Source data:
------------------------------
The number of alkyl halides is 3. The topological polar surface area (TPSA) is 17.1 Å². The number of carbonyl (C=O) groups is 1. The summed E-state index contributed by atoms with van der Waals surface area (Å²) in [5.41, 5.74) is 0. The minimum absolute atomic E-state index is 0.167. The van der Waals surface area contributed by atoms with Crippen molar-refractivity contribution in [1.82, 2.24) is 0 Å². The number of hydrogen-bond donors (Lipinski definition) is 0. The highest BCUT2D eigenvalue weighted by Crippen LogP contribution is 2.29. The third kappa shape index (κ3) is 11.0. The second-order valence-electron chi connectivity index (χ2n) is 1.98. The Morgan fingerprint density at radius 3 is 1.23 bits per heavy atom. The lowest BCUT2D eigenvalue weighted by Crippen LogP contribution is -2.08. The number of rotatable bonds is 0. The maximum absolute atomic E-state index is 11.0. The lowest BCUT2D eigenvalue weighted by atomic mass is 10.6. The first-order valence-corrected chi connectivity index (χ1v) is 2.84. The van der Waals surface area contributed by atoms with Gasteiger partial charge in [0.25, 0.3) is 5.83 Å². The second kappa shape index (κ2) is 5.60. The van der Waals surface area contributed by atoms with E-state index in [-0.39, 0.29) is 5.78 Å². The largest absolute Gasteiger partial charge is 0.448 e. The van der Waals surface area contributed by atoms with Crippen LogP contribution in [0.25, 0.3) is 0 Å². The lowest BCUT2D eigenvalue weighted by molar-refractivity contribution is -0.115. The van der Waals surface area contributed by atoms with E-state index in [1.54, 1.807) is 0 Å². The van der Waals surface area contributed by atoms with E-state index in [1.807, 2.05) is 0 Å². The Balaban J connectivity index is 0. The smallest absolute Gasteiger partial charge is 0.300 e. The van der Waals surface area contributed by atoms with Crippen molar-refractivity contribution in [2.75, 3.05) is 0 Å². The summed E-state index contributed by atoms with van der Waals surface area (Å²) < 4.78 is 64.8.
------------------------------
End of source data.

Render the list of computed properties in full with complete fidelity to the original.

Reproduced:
The number of alkyl halides is 3. The topological polar surface area (TPSA) is 17.1 Å². The number of carbonyl (C=O) groups is 1. The summed E-state index contributed by atoms with van der Waals surface area (Å²) in [5.41, 5.74) is 0. The minimum absolute atomic E-state index is 0.167. The van der Waals surface area contributed by atoms with Crippen molar-refractivity contribution in [1.82, 2.24) is 0 Å². The number of hydrogen-bond donors (Lipinski definition) is 0. The highest BCUT2D eigenvalue weighted by Crippen LogP contribution is 2.29. The third kappa shape index (κ3) is 11.0. The second-order valence-electron chi connectivity index (χ2n) is 1.98. The Morgan fingerprint density at radius 3 is 1.23 bits per heavy atom. The lowest BCUT2D eigenvalue weighted by Crippen LogP contribution is -2.08. The number of rotatable bonds is 0. The maximum absolute atomic E-state index is 11.0. The lowest BCUT2D eigenvalue weighted by atomic mass is 10.6. The first-order valence-corrected chi connectivity index (χ1v) is 2.84. The van der Waals surface area contributed by atoms with Gasteiger partial charge in [0.25, 0.3) is 5.83 Å². The second kappa shape index (κ2) is 5.60. The van der Waals surface area contributed by atoms with E-state index in [-0.39, 0.29) is 5.78 Å². The largest absolute Gasteiger partial charge is 0.448 e. The van der Waals surface area contributed by atoms with Crippen LogP contribution in [0.25, 0.3) is 0 Å². The lowest BCUT2D eigenvalue weighted by molar-refractivity contribution is -0.115. The van der Waals surface area contributed by atoms with E-state index in [1.54, 1.807) is 0 Å². The van der Waals surface area contributed by atoms with E-state index in [1.807, 2.05) is 0 Å². The Balaban J connectivity index is 0. The smallest absolute Gasteiger partial charge is 0.300 e. The van der Waals surface area contributed by atoms with Crippen molar-refractivity contribution in [2.75, 3.05) is 0 Å². The summed E-state index contributed by atoms with van der Waals surface area (Å²) < 4.78 is 64.8.